When we got my fantastic CT scan results, I think I mentioned that we were still waiting for my doctor to get the results of my chest scan. Well, yesterday she called to confirm that all of the affected (cancerous) lymph nodes between my lungs have indeed either stabilized or shrunk!
<Insert sound of cheering here>
Yes, yes! Wonderful, thrilling, spectacular news, and I’m obviously happy as can be. But before we go high-fiving and popping the champers, there is a bit of a “However,” and it goes like this:
However, there are other little spots on my lungs that appear to have increased in size and number.
<Insert deflated sigh here>
My oncologist explained that it would be unusual for some metastasized cancer spots to shrink or stabilize while some grow, so just what these spots are is a bit of a mystery. Also, the dry, squeaky pet toy cough has returned, and she wants to find out if there is some kind of infection that should be treated before we completely steamroll my immune system with chemo.
So, off I went this morning to see a respiratory specialist at Toronto General, my friend Angelique at my side, acting as my emotional buttress and auxiliary brain. Child of two highly accomplished doctors, she knows her way around a hospital, and we sometimes call her Spawn of Doctors, or more affectionately, Spawny.
The respiratory doctor – let’s call him Dr. Lungs – was personable and professional and Angelique and I both give him full marks for bedside manner and professionalism. He’s the kind of doctor that makes you feel safe – he knows what he’s doing and he treats you like a human being. He should probably be on a speaking tour, instructing other doctors on how to interact with patients, but unfortunately I need him here right now. He asked questions, and I gave him my cancer history, rattling off dates, clinical terms and names of drugs like a keener med student. (This is what you learn to do after living with cancer for a while; you learn your medical terms. It makes things go faster and more smoothly.)
In order to try to find out what those mystery spots are, Dr. Lungs wants to do a procedure which sounds rather nasty and involves sticking a probe down my throat and checking out the little flecks and then washing my lungs with salt water. The probe is called a “bronchoscopy” and the water part is called “lavage” which is French for “washing” and English for “simulated-drowning-at-sea.” Not the most festive event on my holiday calendar, to be sure.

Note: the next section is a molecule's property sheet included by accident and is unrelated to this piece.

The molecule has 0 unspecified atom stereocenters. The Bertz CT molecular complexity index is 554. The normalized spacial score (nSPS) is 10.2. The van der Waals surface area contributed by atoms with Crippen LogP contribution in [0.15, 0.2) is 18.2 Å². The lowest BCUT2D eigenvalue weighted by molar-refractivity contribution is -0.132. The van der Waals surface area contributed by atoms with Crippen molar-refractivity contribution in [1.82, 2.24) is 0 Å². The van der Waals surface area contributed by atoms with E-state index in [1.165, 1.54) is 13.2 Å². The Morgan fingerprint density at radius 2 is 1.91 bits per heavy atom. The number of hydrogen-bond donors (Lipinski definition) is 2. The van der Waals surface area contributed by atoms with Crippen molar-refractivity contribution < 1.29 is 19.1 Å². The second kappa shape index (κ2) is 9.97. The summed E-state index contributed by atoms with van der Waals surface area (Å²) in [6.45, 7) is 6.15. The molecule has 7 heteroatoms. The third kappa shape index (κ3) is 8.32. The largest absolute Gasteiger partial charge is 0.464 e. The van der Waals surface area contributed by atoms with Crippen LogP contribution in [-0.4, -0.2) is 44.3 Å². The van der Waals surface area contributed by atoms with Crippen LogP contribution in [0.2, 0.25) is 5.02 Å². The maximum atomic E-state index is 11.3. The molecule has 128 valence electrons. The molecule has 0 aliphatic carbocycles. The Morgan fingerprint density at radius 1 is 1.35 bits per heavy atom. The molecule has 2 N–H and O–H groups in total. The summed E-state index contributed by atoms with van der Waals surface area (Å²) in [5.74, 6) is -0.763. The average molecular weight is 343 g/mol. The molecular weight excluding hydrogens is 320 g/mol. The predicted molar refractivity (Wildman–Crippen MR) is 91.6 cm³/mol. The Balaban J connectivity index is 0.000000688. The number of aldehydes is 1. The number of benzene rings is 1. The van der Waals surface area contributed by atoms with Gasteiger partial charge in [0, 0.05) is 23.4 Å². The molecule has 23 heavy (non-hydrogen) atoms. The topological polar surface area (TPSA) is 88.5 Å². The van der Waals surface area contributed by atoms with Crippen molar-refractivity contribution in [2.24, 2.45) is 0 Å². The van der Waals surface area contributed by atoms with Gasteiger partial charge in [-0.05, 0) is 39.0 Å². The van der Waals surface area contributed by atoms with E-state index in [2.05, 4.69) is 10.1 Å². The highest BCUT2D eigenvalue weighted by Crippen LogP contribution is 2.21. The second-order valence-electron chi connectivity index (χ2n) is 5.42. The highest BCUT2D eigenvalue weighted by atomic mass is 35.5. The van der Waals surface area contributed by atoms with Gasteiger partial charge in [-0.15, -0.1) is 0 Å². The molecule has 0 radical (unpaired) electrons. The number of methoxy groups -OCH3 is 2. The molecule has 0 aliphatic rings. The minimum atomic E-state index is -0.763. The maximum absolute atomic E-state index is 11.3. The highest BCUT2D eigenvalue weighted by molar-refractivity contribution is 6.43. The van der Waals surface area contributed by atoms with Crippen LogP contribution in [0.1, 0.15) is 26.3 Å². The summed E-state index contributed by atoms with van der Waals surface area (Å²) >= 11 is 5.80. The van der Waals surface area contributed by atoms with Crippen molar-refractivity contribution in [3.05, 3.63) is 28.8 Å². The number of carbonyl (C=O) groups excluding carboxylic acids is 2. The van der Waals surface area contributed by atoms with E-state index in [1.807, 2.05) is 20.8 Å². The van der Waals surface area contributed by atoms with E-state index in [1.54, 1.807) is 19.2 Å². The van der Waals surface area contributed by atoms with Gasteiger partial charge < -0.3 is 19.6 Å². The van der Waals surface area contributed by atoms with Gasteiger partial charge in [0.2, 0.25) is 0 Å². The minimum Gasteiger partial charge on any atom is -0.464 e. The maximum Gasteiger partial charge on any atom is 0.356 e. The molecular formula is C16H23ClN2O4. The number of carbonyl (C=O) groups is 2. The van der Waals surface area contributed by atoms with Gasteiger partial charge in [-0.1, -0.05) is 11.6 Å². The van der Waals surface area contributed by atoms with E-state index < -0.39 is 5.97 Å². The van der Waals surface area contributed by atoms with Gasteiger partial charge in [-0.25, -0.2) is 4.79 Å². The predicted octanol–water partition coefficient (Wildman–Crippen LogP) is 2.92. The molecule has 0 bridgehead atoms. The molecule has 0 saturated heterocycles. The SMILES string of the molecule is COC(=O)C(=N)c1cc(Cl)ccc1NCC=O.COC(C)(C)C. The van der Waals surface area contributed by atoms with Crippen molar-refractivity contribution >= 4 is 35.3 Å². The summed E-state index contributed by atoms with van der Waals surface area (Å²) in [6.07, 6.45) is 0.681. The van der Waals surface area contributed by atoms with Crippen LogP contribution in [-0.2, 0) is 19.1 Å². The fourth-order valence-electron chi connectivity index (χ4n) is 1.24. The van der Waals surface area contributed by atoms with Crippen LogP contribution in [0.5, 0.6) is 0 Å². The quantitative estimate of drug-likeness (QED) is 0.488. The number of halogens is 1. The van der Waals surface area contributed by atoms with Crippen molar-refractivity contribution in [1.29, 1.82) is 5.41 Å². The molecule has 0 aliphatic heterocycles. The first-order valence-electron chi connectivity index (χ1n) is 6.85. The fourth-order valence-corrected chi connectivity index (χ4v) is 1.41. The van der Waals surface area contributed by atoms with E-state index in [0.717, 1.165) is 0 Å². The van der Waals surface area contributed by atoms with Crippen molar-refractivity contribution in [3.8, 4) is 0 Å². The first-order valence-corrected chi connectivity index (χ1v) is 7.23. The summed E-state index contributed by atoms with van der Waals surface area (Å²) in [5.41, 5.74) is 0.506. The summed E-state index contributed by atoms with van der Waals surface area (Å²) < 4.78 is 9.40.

On the upside, Dr. Lungs showed us the supercool CT scan imagery of my chest cavity and not only did it look like the solar system in a bucket, but when he was pointing out the flecks that have grown and multiplied we actually couldn’t tell them from the other “normal” flecks – and this was effectively a comfort to me.
He moved his cursor around a galaxy in the right lung and said: “Here you see the abnormal spots from the August scan…”
“Mmm-hmmm…” We murmured appreciatively, thinking “Um, no, actually we don’t see them. They look just like all those other things you said are normal spots.”
Then he moved his cursor to the other side of the screen, where my most recent CT scan was, and said: “And here you can see that the spots have grown a bit, and that there are more of them.”
“Ahhh. Mmmm.” We said, thinking, “Dude, that looks like the planetarium. Seriously, we can’t tell good spots from bad spots.”
So, thanks to our inability to interpret CT scans, it wasn’t as scary as it was fascinating. It practically made us want to listen to Pink Floyd and spark up a joint, which probably (being a respiratory doctor) he wouldn’t have permitted. The important thing is that the technology was amazing, and his explanations were reassuring. It made me feel like we can see what sneaky little cancer is up to.
Anyway, the “procedure” is scheduled for Monday morning. I am hoping it reveals an infection, because if it doesn’t, we still have a mystery on our hands. As for the cough, Dr. Lungs thinks it could be caused by this constantly dripping faucet that I used to call my nose. There is some kind of treatment for that but my auxiliary brain will have to remind me what it was. Between the glorious “99.9 percent certainty” that the flecks aren’t lung cancer, the dazzling digital apparition of the solar system within my chest cavity, and the freaky details about my “procedure” – I was pretty much at capacity. My disc is full. Thank god for emotional buttresses & auxiliary brains.
Armour up, everybody, looks like we’re hunting dragons again.